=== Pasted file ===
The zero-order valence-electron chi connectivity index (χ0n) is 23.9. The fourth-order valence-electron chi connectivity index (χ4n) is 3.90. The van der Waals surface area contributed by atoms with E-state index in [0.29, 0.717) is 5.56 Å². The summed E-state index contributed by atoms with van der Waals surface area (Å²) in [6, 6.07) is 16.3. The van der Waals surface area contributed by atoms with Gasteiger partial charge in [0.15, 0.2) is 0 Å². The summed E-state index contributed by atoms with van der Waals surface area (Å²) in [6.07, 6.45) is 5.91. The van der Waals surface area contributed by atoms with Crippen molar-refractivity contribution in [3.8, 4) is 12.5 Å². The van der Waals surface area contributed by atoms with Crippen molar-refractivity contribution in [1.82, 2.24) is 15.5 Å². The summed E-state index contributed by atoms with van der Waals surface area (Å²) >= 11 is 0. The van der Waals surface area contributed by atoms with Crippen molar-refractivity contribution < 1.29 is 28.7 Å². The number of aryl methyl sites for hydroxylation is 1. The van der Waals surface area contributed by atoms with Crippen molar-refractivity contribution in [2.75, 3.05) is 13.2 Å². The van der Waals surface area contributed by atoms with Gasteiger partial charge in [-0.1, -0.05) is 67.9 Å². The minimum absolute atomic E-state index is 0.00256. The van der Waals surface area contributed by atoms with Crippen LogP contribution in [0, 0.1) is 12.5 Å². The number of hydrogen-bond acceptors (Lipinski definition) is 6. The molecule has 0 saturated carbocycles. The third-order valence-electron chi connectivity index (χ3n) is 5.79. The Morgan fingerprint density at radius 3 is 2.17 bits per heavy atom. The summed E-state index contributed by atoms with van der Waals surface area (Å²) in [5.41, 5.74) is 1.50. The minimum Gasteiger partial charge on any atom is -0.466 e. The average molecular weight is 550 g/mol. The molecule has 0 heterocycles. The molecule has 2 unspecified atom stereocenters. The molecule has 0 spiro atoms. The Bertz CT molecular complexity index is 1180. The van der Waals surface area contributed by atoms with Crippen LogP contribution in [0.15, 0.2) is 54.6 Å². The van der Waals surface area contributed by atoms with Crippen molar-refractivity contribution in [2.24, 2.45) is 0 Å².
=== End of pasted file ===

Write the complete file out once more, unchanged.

The zero-order valence-electron chi connectivity index (χ0n) is 23.9. The fourth-order valence-electron chi connectivity index (χ4n) is 3.90. The van der Waals surface area contributed by atoms with E-state index in [0.29, 0.717) is 5.56 Å². The summed E-state index contributed by atoms with van der Waals surface area (Å²) in [6, 6.07) is 16.3. The van der Waals surface area contributed by atoms with Gasteiger partial charge in [0.15, 0.2) is 0 Å². The summed E-state index contributed by atoms with van der Waals surface area (Å²) in [6.07, 6.45) is 5.91. The van der Waals surface area contributed by atoms with Crippen molar-refractivity contribution in [3.8, 4) is 12.5 Å². The van der Waals surface area contributed by atoms with Crippen molar-refractivity contribution in [1.82, 2.24) is 15.5 Å². The summed E-state index contributed by atoms with van der Waals surface area (Å²) >= 11 is 0. The van der Waals surface area contributed by atoms with Crippen molar-refractivity contribution < 1.29 is 28.7 Å². The number of aryl methyl sites for hydroxylation is 1. The van der Waals surface area contributed by atoms with Crippen molar-refractivity contribution in [2.75, 3.05) is 13.2 Å². The van der Waals surface area contributed by atoms with Gasteiger partial charge in [-0.1, -0.05) is 67.9 Å². The minimum absolute atomic E-state index is 0.00256. The van der Waals surface area contributed by atoms with Crippen LogP contribution in [0, 0.1) is 12.5 Å². The number of hydrogen-bond acceptors (Lipinski definition) is 6. The molecule has 0 saturated carbocycles. The third-order valence-electron chi connectivity index (χ3n) is 5.79. The Morgan fingerprint density at radius 3 is 2.17 bits per heavy atom. The summed E-state index contributed by atoms with van der Waals surface area (Å²) in [5.41, 5.74) is 1.50. The minimum Gasteiger partial charge on any atom is -0.466 e. The average molecular weight is 550 g/mol. The molecule has 0 heterocycles. The molecule has 2 unspecified atom stereocenters. The molecule has 0 spiro atoms. The Bertz CT molecular complexity index is 1180. The van der Waals surface area contributed by atoms with Crippen LogP contribution in [0.15, 0.2) is 54.6 Å². The van der Waals surface area contributed by atoms with Crippen molar-refractivity contribution in [2.24, 2.45) is 0 Å².